The Palace crew went H.A.M. with their ‘Gangbanging at Ground Zero’ promo. I love the skating, the third-generation mate-of-a-mate fuzz (anyone else remember the dark footage of someone getting hit with a skateboard on a Union video?) in an era of artful virals shot in hi-def video on a friend’s Canon and the soundtrack. The soundtrack was the highlight. Skate videos helped with my musical education over the years, but it was the soundtrack that really killed it. When you’re filming in New York City, you can’t help but echo classics like Zoo York’s first Mixtape (I’ll take a hundred region 1 DVD dilemmas over the NTSC tape traumas from back in the day).
I like being reminded of a time when I’d phone skate shops on a JR Hartley flex (and I’m not talking about the trancey dickhead redux) hunt the black Zoo York hoody with the white stitched lettering. That captures the Mixtape and Peep This era to me…back when that brand was at the Supreme level of necessary apparel. Then all of a sudden they were dropping their own Dunk-a-likes, featuring printed birds in their sweats and devoid of edge.
The Palace video pays tribute by using that Fat Joe and Keith Nut WKCR Stretch & Bobbito freestyle that felt quaint back when Zoo York used it for the Jeff Pang segment. At that point, when Joey was wearing mafia don suits, it felt antiquated, but for some reason that shock-value, no-budget sound seems a little more relevant. Where did Keith Nut go?
Nowadays, if a rapper mentions Satan or moves their hand unusually, they’re accused of devil worshipping. It’s good to see a new wave taking it back to a less conservative time, but even when there was an element of shock-tactics, Keith claiming that “I ain’t your ordinary nigga mister/I do shit like suck my own dick, and child molest my little sister” made Bushwick Bill seem like Drake.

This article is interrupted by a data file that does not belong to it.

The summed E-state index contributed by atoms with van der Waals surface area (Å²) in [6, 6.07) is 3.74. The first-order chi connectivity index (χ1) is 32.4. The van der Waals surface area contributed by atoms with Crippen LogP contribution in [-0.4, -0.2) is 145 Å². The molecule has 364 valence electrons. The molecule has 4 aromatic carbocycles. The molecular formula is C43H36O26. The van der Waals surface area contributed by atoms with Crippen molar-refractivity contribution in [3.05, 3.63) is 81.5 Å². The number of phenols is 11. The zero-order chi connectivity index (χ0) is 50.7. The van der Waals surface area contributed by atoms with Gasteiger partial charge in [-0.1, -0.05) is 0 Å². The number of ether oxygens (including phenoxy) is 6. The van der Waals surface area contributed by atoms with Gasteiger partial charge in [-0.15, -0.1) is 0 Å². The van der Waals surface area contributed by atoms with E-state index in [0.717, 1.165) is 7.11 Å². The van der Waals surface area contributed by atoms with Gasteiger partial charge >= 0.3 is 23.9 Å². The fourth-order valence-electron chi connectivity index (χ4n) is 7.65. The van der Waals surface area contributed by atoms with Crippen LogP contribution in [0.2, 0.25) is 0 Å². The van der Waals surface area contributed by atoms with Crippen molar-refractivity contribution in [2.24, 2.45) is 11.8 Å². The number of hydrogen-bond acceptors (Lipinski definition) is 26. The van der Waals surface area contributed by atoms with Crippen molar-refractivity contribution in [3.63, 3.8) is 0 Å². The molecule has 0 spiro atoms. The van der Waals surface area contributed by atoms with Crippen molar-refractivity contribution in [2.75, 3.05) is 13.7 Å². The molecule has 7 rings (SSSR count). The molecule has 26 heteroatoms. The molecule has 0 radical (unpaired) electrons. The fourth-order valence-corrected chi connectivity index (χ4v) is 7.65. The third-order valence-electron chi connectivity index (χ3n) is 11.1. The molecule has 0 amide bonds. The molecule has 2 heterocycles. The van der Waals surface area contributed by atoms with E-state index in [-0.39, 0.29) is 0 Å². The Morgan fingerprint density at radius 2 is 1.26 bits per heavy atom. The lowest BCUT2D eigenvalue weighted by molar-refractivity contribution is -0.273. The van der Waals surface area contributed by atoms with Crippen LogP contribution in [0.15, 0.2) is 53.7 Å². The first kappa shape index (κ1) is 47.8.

I’ve never heard such a boast of equal deviance since, and while the rest of Terror Squad made some noise – even Prospect is traceable, making some good records – I haven’t heard from Keith since Terror Squad’s ‘The Album’ in 1999, but I recall demos on Stretch and Bob’s show, freestyles on Doo Wop tapes and a fine verse on ‘Jealous One’s Envy’. Now he’s M.I.A. I blame that noncey lyric.
That just stretches back to a lineage of audio gulliness on tape — the Mobb on 411VMs (shouts to Rodney Torres) and best of all, Mike Carroll in Plan B’s ‘Virtual Reality’ skating to ‘Story (Pinky in the Twat)’ by The Beatnuts with the “Sucked her tits then I pounded her clitso” lyric. Most rappers aren’t quite as nihilistic as they used to be, but it’s good to know that Waka Flocka and Lex Luger are bringing that same spirit from the south. Their inclusion on the Palace tape, for Chewy Cannon’s section makes a certain sense. It’s interesting to hear contemporary gnarliness over a lo-fi look. G-check, G-check, G-check…
Another skate mainstay is the constant battle between the skate rats and the artsy types. I love watching it develop in 39 page threads on the Sidewalk forums over the cost of Palace sweatshirts…yep, 39 pages. Even Josh Kalis and Jason Dill are still engaging in upriver/downriver debate. It wouldn’t be the skate industry without heated debate over utter trivialities with an anti-hipster undertone.
Those Palace critics must be typing their fingerprints away over the latest developments for the brand, with a GQ Style magazine feature with Lev and company stood with naked ladies. The impending button-down shirts and Palace x Lavenham jacket should make them even madder, but they get it right every time and the skating’s excellent, which is the important part, right? That, plus the hundreds of thousands of views directed at threads about the price of printed cotton. All promo is good promo, but Palace’s promotional game is fucking good when it comes to films and photos. Brits in New York being very trill indeed, with snuff movie production values is a winning formula.